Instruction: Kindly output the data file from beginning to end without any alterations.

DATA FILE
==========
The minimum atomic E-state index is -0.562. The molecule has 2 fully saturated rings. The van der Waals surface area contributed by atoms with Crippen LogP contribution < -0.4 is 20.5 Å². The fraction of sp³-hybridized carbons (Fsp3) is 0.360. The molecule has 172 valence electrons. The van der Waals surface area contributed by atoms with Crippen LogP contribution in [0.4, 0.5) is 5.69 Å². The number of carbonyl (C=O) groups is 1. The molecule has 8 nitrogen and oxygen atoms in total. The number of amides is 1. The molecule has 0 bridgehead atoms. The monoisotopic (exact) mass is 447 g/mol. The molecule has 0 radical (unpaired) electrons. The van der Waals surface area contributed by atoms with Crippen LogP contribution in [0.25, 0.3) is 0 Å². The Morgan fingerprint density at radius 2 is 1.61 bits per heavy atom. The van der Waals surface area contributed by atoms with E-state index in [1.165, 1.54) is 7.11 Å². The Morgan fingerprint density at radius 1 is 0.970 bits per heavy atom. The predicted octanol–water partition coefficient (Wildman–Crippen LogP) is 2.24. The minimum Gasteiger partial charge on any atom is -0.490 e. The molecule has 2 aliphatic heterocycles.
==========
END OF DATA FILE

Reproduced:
The minimum atomic E-state index is -0.562. The molecule has 2 fully saturated rings. The van der Waals surface area contributed by atoms with Crippen LogP contribution < -0.4 is 20.5 Å². The fraction of sp³-hybridized carbons (Fsp3) is 0.360. The molecule has 172 valence electrons. The van der Waals surface area contributed by atoms with Crippen LogP contribution in [0.4, 0.5) is 5.69 Å². The number of carbonyl (C=O) groups is 1. The molecule has 8 nitrogen and oxygen atoms in total. The number of amides is 1. The molecule has 0 bridgehead atoms. The monoisotopic (exact) mass is 447 g/mol. The molecule has 0 radical (unpaired) electrons. The van der Waals surface area contributed by atoms with Crippen LogP contribution in [0.25, 0.3) is 0 Å². The Morgan fingerprint density at radius 2 is 1.61 bits per heavy atom. The van der Waals surface area contributed by atoms with E-state index in [1.165, 1.54) is 7.11 Å². The Morgan fingerprint density at radius 1 is 0.970 bits per heavy atom. The predicted octanol–water partition coefficient (Wildman–Crippen LogP) is 2.24. The minimum Gasteiger partial charge on any atom is -0.490 e. The molecule has 2 aliphatic heterocycles.